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    2. I agree with both of these comments, even one H-1B visa holder is one too many. I'll say one thing for the AMA, they actually advocate for their members unlike the ACS. Back in the late 90's they were able to get Congress to substantially restrict the amount of foreign doctors entering the U.S. when they saw their wages start to slip. In contrast the ACS solution is to call for more globalism.

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    3. Whoa...so healthcare costs were going to go down and they stopped that!

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    4. Anon @7:27 pm. You are so clearly a foreigner (hint - in this country we spell it "labor"), yet you are complaining about H-1B. I applaud you.

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    5. Businesses dont want to hire skilled professional at a market price and they dont want to invest in training. What they really want is a large labor pool of candidates with specific skills who can work from day one, take home an entry salary, and preferably with little to no benefit. If they cant find such people, they will go around crying shortage of skilled workers and demand more H-1B visas.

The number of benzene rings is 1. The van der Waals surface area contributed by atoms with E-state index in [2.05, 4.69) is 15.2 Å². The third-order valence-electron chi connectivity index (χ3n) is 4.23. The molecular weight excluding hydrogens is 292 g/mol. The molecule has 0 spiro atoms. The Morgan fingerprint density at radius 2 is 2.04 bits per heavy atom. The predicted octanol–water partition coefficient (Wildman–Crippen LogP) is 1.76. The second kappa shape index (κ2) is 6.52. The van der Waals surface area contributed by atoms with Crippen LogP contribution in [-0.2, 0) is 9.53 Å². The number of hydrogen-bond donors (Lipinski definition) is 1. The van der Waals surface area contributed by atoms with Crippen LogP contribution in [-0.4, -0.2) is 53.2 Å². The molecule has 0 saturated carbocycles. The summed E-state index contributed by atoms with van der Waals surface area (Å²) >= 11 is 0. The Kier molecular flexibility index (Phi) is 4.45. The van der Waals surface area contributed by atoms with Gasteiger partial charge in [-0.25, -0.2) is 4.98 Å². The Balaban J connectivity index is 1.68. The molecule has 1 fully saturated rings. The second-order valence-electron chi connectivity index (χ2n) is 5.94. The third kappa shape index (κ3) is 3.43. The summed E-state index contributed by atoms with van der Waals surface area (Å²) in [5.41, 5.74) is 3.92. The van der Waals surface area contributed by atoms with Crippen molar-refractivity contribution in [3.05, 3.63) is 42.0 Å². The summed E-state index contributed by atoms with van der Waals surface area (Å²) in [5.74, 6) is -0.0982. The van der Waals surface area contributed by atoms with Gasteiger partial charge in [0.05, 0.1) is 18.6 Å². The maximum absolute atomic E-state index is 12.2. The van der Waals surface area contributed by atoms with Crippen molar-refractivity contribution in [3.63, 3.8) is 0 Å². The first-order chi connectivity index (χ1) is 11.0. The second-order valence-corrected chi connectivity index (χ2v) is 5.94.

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  4. Although the large pool of international talent has affected my job prospects negatively, I truly believe that there are a lot of immigrants getting severely screwed over by the American educational system. As job prospects for Americans decline and people drop out of grad programs because they see the writing on the wall, universities just fill those spots with foreigners. Many of these people would never have the same opportunity in their own country and come to the US with the idea that they will be able to get a good education and find a good job (our own politicians are happy to plant this idea). Little do they know that very few companies offer visa support any more and they will more than likely get stuck in a cycle of postdocs that will kill their job prospects or be jettisoned back to their home country when they can't secure anything.

    My postdoc institute was absolutely brimming with international postdocs, and most of them had been there obscenely long or were doing a 2nd (or 3rd) postdoc. The PIs were more than happy to continue propagating their indefinite stays by various means, most of them highly unethical.

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    1. Our lab shares space at a major medical school in the US. There are about 25 postdocs, grad students, and techs all together. There's one American (me), one Korean, and the rest Chinese. It's biology, which does take a little longer than chem for a postdoc, but everyone else is on postdoc 2 or 3 or in year 6 of #1 with no signs of leaving anytime soon.